Do not expose your shawl to strong sunlight or UV rays. For example, do not display a shawl on a grand piano near a window where it will be exposed to direct or indirect sunlight. The dyes used on these silks – the silk fabrics, the embroidery thread and the silk yarn used to make the fringe – were not color fast in the era when the shawls were made. The shawls can fade or bleach when exposed to sunlight or UV light from other sources. I have seen it happen. Like water color paintings, if used for interior decor, they should be displayed or stored away from direct or indirect UV light.

They must never be washed in water or immersed in water as the embroidery thread is likely to bleed and run and stain the silk ground – thus ruining the shawl! I have seen a white shawl embroidered in flowers of many colors that was immersed in water and completely destroyed. I have also seen a shawl that was hung on a wall in a sunny room that was destroyed by indirect exposure to the UV light.

Always remember – these are exquisite shawls are delicate antique textiles. At the same time you can wear them and enjoy them if you take care of then properly. Silk is a sturdy fabric for wearing as a shawl if it is not abused – enjoy it by wearing is as intended and caring for it properly.

Do not wrap a shawl in colored tissue paper or any tissue paper. The dyes in colored paper can transfer to the silk even when dry. Tissue paper can disintegrate or partially disintegrate and adhere to the silk also damaging it.

Lastly – do not store a silk shawl or any fine textile in a cardboard box or a decorated wooden box. I saw one of these silk shawls that was stored in “a lovely wooden Chinese box ” that was lacquered on the outside and varnished on the inside. The shawl had been stored in this “pretty box” for a long time and had absorbed varnish and lacquer from the non-stable chemicals used to decorate the box. Consequently, the delicate silk shawl was completely irreparably damaged.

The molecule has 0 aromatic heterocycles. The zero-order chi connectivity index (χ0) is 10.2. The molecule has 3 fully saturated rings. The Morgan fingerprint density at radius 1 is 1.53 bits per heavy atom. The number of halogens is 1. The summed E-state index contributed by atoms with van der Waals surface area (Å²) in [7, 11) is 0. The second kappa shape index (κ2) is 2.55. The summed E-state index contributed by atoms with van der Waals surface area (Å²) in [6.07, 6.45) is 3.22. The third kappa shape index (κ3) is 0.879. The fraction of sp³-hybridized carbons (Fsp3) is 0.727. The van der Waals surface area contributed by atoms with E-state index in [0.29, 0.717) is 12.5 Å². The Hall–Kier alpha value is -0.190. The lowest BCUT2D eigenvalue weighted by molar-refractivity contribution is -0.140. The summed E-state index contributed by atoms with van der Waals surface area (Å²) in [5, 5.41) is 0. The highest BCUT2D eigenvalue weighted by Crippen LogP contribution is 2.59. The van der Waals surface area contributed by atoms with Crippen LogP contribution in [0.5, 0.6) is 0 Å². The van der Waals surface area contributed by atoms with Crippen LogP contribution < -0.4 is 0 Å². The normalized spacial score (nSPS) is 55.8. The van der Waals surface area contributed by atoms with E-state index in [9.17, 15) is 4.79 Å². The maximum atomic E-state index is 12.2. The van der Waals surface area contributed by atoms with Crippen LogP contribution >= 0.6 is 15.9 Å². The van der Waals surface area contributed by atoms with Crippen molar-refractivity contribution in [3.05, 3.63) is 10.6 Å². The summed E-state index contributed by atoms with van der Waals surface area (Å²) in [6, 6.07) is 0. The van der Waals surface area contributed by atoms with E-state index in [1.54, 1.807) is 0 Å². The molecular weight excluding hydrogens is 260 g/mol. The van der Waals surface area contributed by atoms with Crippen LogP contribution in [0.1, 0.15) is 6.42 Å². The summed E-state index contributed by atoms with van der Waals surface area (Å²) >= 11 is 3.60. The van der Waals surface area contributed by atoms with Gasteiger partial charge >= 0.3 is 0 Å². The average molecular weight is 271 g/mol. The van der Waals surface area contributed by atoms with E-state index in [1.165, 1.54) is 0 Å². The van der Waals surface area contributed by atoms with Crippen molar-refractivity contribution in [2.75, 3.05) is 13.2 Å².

Some cardboard boxes contain naphtha which is a nasty substance that will leach out of the cardboard into a silk shawl or other textile if it is stored in such a box. Recycled cardboard boxes are some of the worst types to use for storing textiles. Unfortunately some shops, even high end ones, are now using such containers to package goods they sell. You should be aware that they aren’t archival quality, can damage your valuable antique textiles and can also cause dangerous allergic respiratory and skin reactions.

Such materials often come from foreign countries where they manufacture such things as decorative boxes, painted wooden chests, dressers and other storage containers with inexpensive materials. Glues, paints, cardboards, varnishes, wood stains, finishes, pastes, wrapping paper, and packing materials as well as other materials can be potentially hazardous to your health and your textiles.